Indian hockey

HWL Finals: India finish last in Pool B after a 0-2 loss to Germany

Defensive lapses in the second quarter proved to be costly for the hosts.

India finished last in Pool B of the Hockey World League Finals after a 0-2 defeat to Germany in Bhubaneswar on Monday.

India, following a 0-2 loss to England, sought their first win in the tournament. But it was the Germans who took control of the first quarter. Their quick, short passes and positioning in the first few minutes of the game made them look better than India, who seemed unsettled. Thrice the Germans entered the opposition’s circle, threatening to draw first blood. The defenders of the home team scrambled to prevent an early goal.

The chances in the first quarter for India were rare, tough and not capitalised. Eleven minutes after the start, India entered the German circle for the first time, but SK Uthappa and Gurjant Singh – at the goalmouth – were left waiting for the ball.

The quarter ended with both teams failing to break the deadlock.

With the Germans achieving perfect levels of pace, passing, and positioning, even the slightest of slip-ups would prove costly for the Indian defence. But the home team faltered twice in the second quarter to concede.

The first occasion was a penalty corner – struck fiercely and into the left corner of the net by the German skipper Martin Haner – that goalkeeper Akash Chikte failed to clear.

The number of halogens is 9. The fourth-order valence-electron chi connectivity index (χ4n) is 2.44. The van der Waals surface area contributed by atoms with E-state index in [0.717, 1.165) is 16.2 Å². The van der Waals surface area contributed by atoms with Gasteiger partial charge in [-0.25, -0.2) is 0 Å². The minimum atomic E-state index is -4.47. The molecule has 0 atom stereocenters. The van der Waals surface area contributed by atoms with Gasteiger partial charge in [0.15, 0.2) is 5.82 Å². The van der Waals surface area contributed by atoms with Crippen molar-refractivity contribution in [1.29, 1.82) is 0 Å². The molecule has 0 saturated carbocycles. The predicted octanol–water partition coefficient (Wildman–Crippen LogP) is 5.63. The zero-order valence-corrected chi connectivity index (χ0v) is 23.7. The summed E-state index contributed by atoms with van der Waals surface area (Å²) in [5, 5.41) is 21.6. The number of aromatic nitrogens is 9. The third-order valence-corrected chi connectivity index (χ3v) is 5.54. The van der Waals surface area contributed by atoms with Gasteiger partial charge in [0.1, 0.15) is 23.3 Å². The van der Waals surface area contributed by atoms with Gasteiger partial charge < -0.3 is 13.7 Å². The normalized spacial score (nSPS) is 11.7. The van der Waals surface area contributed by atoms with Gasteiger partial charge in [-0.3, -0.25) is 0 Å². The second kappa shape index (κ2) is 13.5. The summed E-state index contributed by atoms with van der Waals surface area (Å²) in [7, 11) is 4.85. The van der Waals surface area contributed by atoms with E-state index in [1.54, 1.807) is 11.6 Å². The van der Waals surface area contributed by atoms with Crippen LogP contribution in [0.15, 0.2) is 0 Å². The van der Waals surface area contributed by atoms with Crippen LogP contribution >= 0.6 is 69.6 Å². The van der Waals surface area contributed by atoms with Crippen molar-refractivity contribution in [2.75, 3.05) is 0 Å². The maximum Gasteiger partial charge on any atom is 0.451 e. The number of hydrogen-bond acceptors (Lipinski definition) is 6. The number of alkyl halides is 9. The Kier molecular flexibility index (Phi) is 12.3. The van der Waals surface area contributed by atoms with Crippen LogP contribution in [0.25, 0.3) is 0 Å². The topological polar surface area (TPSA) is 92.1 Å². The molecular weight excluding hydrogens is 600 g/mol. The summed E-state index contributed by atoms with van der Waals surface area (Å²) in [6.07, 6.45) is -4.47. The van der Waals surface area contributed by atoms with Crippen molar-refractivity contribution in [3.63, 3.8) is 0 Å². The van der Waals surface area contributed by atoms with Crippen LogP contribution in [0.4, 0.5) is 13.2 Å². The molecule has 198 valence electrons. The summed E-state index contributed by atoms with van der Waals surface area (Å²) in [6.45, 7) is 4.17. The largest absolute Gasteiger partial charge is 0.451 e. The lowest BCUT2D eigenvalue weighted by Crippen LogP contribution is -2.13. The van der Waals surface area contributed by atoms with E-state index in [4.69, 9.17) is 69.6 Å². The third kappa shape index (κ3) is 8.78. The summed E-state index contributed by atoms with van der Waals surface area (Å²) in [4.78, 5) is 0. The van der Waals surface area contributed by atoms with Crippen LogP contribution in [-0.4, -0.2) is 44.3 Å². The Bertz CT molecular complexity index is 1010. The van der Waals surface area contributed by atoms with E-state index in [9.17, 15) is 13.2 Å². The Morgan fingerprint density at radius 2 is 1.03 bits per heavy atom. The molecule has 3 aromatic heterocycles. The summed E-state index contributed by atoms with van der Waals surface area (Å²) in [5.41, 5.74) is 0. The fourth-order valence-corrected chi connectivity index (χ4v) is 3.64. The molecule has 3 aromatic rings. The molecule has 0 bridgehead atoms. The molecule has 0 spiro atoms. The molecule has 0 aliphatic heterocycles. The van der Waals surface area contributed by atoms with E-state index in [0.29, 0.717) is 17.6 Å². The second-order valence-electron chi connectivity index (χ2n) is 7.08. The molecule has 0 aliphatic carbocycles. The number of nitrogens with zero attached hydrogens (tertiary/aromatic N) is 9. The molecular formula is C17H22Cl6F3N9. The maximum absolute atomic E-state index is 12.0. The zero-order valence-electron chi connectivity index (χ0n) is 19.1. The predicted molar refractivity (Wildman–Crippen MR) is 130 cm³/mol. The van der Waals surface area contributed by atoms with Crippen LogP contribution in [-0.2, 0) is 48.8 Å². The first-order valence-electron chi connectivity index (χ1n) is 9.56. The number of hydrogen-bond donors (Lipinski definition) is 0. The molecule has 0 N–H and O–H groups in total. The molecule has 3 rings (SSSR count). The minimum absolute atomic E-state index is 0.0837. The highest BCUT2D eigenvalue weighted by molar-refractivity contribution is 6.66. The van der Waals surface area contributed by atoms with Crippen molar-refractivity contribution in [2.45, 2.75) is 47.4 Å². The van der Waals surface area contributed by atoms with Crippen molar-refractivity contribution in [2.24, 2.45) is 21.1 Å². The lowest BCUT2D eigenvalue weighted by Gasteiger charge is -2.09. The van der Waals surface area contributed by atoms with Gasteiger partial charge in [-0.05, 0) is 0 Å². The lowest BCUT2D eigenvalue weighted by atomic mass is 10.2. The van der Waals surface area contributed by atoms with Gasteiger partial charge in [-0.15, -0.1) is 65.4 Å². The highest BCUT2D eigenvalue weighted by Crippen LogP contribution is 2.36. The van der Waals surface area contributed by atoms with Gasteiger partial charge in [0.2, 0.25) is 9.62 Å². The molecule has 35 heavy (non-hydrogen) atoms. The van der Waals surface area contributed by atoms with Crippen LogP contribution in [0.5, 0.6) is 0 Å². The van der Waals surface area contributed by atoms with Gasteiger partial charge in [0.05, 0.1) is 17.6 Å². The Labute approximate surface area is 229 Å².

The second goal came of deft play and nimblewitted attack inside the Indian circle. Julius Meyer passed the ball to Niklas Bruns who flicked it to Benedikt Furk, who was surrounded by four Indian defenders. But the home team didn’t have a man to deal with Mats Grambusch, who received the ball from Furk and unleashed a shot that was deflected into the Indian net.

The Indians increased their pace and counterattacked in the third and fourth quarters, looking for a goal. But having missed all their penalty corners, the home team were left languishing at the bottom of Pool B.

The home team will next face the Pool A toppers in the quarterfinals beginning on Wednesday.

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Changing the conversation around mental health in rural India

Insights that emerged from discussions around mental health at a village this World Mental Health Day.

Questioning is the art of learning. For an illness as debilitating as depression, asking the right questions is an important step in social acceptance and understanding. How do I open-up about my depression to my parents? Can meditation be counted as a treatment for depression? Should heartbreak be considered as a trigger for deep depression? These were some of the questions addressed by a panel consisting of the trustees and the founder of The Live Love Lough Foundation (TLLLF), a platform that seeks to champion the cause of mental health. The panel discussion was a part of an event organised by TLLLF to commemorate World Mental Health Day.

According to a National Mental Health Survey of India 2015-16, conducted by the National Institute of Mental Health and Neurosciences (NIMHANS), common mental disorders including depression, anxiety disorders and substance use disorders affect nearly 10% of the population, with 1 in 20 people in India suffering from depression. The survey reported a huge treatment gap, a problem that is spread far and wide across urban and rural parts of the country.